basic pretrip inspection
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    Mainetractorboy's Avatar
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    basic pretrip inspection

    Like the title states, what are some peoples pre trip inspections? If you guys do one?
    I am fairly new with this expensive tool and don't want it to prematurely break. Or carelessly over look things that could of been prevented.
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    the owners manual will indicate a pre start up inspection to be performed every time. Along with that, it will also indicate hourly inspections and service intervals. for example: check at every 10 hours, or service at every 50 hours.
    If you don't have the owners manual, one can be down-loaded from John Deere's website.
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    fdmars's Avatar
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    I think there is a sticker under the hood with some things to check and when
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    Lots of good resources for what to look for before use, and what Deere says you should look at.
    Does everyone do all that? Nope.

    I look at tires, fuel, etc, basically a very quick once over, but Im on mine about every day or every other at the longest, and while Im on it, its second nature for me to be looking for issues or things out of kilter while Im using it. Lots of times I just hop on and go.
    Some people develop a pretty good feel for a machine and just know when something isnt quite right, maybe lots do, but thats how I am with it.

    The biggest thing to me is the maintenance.
    Keep things greased, keep oil changed with good oil and filter, etc.
    Follow their maintenance schedule and you shouldnt have any issues.
    So many people slack off on that stuff and you can certainly tell on well used machines if they were well maintained or not.

    Incidentally, Im also sort of a clean freak too with my equipment, so I dont let them get too dirty. Cleaning them is a good way to see a lot of the machine you otherwise would overlook. Plus, who wants a dirty Deere anyway?

    Just my .02...YMMV.
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    Mainetractorboy's Avatar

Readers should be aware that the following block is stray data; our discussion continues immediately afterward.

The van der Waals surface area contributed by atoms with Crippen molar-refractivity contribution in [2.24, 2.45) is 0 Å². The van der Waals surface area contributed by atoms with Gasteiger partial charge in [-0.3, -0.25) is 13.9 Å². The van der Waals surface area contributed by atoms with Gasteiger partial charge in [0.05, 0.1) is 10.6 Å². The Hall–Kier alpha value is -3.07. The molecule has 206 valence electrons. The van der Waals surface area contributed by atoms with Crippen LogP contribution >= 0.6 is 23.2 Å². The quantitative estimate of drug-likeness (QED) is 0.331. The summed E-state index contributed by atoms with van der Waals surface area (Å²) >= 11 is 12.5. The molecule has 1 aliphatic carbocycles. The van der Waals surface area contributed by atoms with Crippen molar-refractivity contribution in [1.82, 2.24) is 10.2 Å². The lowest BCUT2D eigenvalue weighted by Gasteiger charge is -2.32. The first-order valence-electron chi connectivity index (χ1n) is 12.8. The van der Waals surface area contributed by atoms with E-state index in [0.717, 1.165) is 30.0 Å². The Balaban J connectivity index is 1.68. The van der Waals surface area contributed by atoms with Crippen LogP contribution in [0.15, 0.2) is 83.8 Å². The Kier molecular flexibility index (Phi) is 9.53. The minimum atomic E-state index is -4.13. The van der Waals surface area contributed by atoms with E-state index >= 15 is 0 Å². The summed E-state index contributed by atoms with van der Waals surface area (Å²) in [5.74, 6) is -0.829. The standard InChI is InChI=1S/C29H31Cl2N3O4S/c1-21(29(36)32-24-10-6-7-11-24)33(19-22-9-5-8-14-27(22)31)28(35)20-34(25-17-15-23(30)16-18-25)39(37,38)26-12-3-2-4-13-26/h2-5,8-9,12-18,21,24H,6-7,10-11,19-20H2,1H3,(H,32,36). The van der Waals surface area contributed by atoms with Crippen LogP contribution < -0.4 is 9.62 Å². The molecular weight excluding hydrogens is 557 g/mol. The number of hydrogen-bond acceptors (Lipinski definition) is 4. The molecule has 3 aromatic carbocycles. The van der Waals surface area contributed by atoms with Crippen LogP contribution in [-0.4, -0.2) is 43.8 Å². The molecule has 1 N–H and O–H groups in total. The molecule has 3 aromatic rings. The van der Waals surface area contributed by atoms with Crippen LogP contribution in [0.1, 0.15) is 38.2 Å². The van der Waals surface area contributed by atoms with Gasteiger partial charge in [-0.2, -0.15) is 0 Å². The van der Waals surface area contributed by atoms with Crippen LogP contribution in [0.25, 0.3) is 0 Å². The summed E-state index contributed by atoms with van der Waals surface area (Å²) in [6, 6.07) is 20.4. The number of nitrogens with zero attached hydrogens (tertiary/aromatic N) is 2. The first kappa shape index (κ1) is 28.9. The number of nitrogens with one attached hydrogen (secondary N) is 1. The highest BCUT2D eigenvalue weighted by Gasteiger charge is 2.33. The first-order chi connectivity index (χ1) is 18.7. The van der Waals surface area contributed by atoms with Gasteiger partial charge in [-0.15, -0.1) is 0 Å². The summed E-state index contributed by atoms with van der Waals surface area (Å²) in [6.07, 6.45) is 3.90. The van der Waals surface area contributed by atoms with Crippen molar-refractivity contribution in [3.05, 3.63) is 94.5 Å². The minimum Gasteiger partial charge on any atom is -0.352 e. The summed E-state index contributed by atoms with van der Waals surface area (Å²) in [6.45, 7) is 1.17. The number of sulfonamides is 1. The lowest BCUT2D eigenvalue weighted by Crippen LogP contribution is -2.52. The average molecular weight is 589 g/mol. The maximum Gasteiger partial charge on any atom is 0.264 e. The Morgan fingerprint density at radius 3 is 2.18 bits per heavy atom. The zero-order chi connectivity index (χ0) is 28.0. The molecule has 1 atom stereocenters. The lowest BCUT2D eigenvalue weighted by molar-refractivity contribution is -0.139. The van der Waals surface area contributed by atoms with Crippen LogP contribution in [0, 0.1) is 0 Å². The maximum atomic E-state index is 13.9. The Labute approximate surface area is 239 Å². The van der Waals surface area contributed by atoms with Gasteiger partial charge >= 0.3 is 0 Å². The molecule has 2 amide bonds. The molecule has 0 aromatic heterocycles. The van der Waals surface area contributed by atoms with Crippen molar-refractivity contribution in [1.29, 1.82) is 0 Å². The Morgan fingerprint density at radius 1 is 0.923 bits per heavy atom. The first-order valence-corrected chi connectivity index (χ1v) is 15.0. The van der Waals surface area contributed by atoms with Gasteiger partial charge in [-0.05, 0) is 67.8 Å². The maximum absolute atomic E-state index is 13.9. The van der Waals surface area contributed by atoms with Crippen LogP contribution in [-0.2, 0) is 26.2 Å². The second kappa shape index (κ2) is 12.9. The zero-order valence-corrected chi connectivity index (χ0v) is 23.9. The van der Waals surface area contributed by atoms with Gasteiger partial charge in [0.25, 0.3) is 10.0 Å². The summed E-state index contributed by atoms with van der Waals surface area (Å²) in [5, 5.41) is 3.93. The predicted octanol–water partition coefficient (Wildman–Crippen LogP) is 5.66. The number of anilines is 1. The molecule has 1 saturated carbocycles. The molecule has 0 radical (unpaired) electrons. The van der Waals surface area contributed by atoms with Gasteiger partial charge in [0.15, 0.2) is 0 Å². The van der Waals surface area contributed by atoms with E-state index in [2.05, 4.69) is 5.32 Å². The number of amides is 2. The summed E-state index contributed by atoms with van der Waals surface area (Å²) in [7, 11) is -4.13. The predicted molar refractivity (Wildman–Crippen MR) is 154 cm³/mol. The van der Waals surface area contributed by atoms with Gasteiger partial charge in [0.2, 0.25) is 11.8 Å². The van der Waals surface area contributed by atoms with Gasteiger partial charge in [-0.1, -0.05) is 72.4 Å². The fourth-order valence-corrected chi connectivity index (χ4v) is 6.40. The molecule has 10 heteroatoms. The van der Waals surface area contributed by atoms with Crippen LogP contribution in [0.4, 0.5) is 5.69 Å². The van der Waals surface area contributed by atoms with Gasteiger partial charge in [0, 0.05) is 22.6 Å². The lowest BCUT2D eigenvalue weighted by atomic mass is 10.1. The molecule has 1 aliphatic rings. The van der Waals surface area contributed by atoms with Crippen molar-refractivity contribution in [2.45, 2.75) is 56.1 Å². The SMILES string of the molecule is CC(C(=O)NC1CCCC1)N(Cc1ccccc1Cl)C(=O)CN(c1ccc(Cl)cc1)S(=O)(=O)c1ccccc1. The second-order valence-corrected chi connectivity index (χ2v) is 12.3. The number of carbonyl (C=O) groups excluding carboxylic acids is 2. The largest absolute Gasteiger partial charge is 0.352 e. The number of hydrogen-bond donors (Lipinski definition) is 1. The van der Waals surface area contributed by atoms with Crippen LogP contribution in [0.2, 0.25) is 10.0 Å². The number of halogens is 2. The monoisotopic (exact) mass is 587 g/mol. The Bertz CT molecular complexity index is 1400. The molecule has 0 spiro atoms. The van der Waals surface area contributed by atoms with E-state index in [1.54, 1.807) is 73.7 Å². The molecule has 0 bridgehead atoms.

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    Thanks guys
    I also do a quick over view of the tractor with fuel, tires but have not gone to the extent of checking dipsticks. I am going to make a new mental note to do a little more.
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    47" John Deere 2 stage snow eater
    48" Titan forks

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    I generally check dipsticks about once a week or so unless theres a leak somewhere. When I fill up a reservoir, I fill it so that the fluid level is in the middle to 2/3rds of the way up the dipstick to account for expansion (so it doesn't overfill) and contraction (so its never under filled)
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    Dipsticks

    Quote Originally Posted by Mainetractorboy View Post
    Thanks guys
    I also do a quick over view of the tractor with fuel, tires but have not gone to the extent of checking dipsticks. I am going to make a new mental note to do a little more.
    LOL, our Dad taught us to check the engine oil before the first start of the day every time. To this day, I find it hard to get on a tractor without checking engine oil. With my 790, that means pulling a side panel which also means the coolant overflow and the air filter restriction indicator are visible so those get checked as well as the fuel filter. Once a month or so, I'll let a couple of ounces of fuel out of the bottom of the fuel filter/water separator just in case there's water or trash in there I can't see.